Saturday, March 06, 2021

Cartoon Saturday- Allergic: A Graphic Novel

Lloyd, Megan Wagner and Nutter, Michelle Mee (Illustrations). 
Allergic: A Graphic Novel 
March 2nd 2021 by Graphix
E ARC provided by Edelweiss Plus

Maggie has always wanted a dog. Her younger brothers Liam and Noah have each other, and her parents are expecting another baby, so she wants something that is just hers. The family goes to an animal shelter to adopt, and even finds a dog that is just perfect, but Maggie has such a bad allergic reaction that she breaks out in hives and her eyes close shut. She visits the doctor, and has to go for allergy testing, but the dog adoption is put on hold. Maggie ends up being very allergic to anything with feathers or fur, which is devastating to someone who wanted to become a vet! She investigates other animals, but none of them workout well. Luckily, there is a girls who moves in next door. Maggie's family hasn't lived in town long, and she and Claire hit it off right away even though Claire is a year older and in 6th grade. They spend lots of time together, usually at Claire's house, since she is an only child and her father is fairly indulgent with activities, such as making cupcakes or pillow forts, activities that would be too chaotic in Maggie's already busy house. When Claire gets a dog, however, Maggie is angry and refuses to speak to Claire. She ends up being befriended by a boy at school who has food allergies, which helps Maggie deal with her own allergies. The girls make up, and Claire helps Maggie sneak a mouse into her room. Maggie is allergic even to the tiny mouse, and when it has babies, that makes matters even worse. She has asked for a lock for her door, and so goes undetected for a while, but eventually her brothers rat her out. Her parents, already stressed by the rapidly approaching due date for their baby, take the mouse back to the pet shop. Will Maggie be able to make her peace with her new sister and find a new interest in life?
Strengths: This was very well done and will be hugely popular with fans of Raina Telgemeier's similarly anxious graphic novels. 5th grade is definitely a year when many students pine for pets (my daughter was in 6th grade when we adopted Sylvie), and readers will sympathize with Maggie's disappointment. There are a few students every year who end up with baby siblings, so that was good to see as well. Friend drama is always popular, and Claire and Maggie's relationship was well drawn. There was an especially touching scene with Maggie and one of her young brothers. Definitely purchasing one, if not two, copies!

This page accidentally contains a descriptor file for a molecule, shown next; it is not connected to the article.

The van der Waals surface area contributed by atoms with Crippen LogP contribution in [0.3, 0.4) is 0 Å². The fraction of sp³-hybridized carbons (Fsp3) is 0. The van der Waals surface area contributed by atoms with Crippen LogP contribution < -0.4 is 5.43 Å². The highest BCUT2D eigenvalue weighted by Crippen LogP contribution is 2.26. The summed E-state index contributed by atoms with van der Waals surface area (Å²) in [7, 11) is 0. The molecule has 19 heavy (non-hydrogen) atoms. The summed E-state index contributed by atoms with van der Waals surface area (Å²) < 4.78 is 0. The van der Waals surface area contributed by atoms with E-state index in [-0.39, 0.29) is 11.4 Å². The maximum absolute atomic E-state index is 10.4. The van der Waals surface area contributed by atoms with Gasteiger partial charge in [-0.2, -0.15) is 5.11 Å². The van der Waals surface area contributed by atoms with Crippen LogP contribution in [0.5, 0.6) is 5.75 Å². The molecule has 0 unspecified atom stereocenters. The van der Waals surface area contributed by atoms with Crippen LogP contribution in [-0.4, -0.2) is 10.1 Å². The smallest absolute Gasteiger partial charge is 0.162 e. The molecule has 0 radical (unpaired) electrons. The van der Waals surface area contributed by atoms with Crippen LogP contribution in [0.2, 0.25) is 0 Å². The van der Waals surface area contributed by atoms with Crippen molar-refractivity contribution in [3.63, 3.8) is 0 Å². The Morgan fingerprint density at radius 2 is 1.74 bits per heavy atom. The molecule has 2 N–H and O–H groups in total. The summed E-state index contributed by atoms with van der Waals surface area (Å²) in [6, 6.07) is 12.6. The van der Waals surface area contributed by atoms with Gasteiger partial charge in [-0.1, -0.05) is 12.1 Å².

Weaknesses: Maggie's grandmother, with her gray bun, dresses, round figure, and shawl like collars, looked a lot like MY own grandmother-- who would be 127 if she were alive today. I liked the fact that Maggie was darker skinned than her father, but would have been glad to have a more concrete ethnic heritage cited.
What I really think: There are not a lot of middle grade books dealing with allergies, and I would love to see more. I love that there is a depiction of an EpiPen. This is definitely something we see a lot in the student population, and including an asthma diagnosis would not go amiss! (I've had cross country runners violently allergic to contact with grass. That was interesting!) Looking forward to anything that these two artists do in the future. 

Grine, Chris. Secrets of Camp Whatever
March 2nd 2021 by Oni Press 
E ARC provided by Netgalley

Willow and her family are moving back to her father's hometown of Nowhere to live in the family home, that the locals say is haunted. She doesn't get to help renovate, however, because she is off to Camp...Whatever. To get there, campers have to get on a creepy boat manned by new director Mr. Tooter. Willow, who wears hearing aids and who knows sign language but usually can hear well with her devices, doesn't care for Mr. Tooter, who yells at her whenever he speaks. She meets Violet and Emma, who are in her cabin, and they join forces when odd things start happening around the camp. Mrs. Nim, the nurse, has hidden depth, as does Mr. Elric, and he introduces the group to some of the odder inhabitants of the area. Mr. Tooter becomes a problem, but is eventually subdued and improved by Mr. Elric, and Willow is ready to go back to her new town armed with the hidden information about the inhabitants. 
Strengths: There are a growing number of creepy fantasy graphic novels, and this is a good addition to ones like Escabasse's Witches of Brooklyn, Siegel's The Sand Warrior, Costa and Parks' Rickety Stitch, Stevenson's Lumberjanes, Steinkeller's The Okay Witch, and Blas and Aguirre's Hotel Dare. This also really reminded me of another graphic novel set in a community nears cliffs where there was a mysterious fog, the title of which I cannot for the life of me remember. (Also had three children on the cover.) Willow's hearing is addressed really well, and I wish there were more characters in middle grade literature shown with realistically depicted hearing loss. I had a cousin who wore a hearing aid much like Cece Bell's in El Deafo when I was growing up.
Weaknesses: My students aren't as fond of the creepy graphic novels as they are of the realistic fiction ones. 
What I really think: Just put in my last order of the year, and will keep this one in mind if there is money in the budget for it. 

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